Westminster Dog Show | Westminster Kennel Club | American Kennel Club

The Westminster Kennel Club sponsors America’s top dog show.

The Westminster Kennel Club (WKC) Dog Show has been around longer than the light bulb, zipper, and automobile.  It is older than the Brooklyn Bridge, Washington Monument and the World Series.  The Westminster Dog Show is the second-longest continuously-held sporting event in the country.  Only the Kentucky Derby, which is one year older than Westminster, has been staged longer.  The event has survived two World Wars, the Great Depression, and a 1946 tugboat strike that nearly paralyzed New York City.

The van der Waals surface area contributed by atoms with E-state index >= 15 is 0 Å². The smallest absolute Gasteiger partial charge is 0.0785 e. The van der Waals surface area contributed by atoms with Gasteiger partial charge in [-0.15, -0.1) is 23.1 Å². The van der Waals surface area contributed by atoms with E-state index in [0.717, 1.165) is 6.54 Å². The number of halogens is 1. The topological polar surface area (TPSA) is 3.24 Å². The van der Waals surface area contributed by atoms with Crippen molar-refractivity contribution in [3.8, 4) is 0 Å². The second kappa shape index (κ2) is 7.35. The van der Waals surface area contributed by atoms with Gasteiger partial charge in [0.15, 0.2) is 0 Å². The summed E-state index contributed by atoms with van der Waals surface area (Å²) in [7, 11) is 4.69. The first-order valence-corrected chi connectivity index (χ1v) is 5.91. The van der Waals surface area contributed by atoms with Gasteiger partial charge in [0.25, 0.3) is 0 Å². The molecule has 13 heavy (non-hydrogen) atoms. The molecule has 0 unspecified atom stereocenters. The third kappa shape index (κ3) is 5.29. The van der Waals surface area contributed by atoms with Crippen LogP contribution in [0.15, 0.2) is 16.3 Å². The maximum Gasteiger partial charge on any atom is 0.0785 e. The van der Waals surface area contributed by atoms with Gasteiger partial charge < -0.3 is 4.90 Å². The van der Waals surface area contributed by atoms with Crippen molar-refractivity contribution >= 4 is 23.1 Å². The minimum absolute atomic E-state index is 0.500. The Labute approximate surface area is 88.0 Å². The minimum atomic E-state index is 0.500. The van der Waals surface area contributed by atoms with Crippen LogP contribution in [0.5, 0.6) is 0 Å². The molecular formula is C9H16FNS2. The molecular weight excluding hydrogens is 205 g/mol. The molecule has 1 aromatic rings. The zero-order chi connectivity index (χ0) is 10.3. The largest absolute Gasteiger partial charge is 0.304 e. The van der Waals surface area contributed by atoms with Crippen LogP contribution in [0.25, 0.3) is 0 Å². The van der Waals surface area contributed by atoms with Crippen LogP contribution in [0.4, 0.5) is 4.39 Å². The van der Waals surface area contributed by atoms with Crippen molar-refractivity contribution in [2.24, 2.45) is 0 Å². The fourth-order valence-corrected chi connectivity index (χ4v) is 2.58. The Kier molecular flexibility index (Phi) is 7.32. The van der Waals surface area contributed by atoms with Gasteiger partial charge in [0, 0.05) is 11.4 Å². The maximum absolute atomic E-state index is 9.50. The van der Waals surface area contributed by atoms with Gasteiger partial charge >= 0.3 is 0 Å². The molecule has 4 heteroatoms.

The club got its name from a long-gone hotel in Manhattan, where sporting gentlemen gathered in the bar to tell lies about their shooting exploits.  They eventually formed a club and purchased a training area and kennel, where they kept their dogs.

They named the club Westminster [after their favorite bar] and decided to host a show for gun dogs – Pointers and Setters.  In May 1887, the WKC hosted the first annual New York Bench Show of Dogs at Gilmore’s Gardens (now Madison Square Garden) at Irving Place and 16th Street in Manhattan.

The three-day show, which drew an entry of 1,200 dogs, was such a hit it was extended to four days.  “We question if on any previous occasion has there ever assembled in this city such a number of people at one time, and representing as much of the culture, wealth and fashion of the town,” wrote Forest and Stream magazine.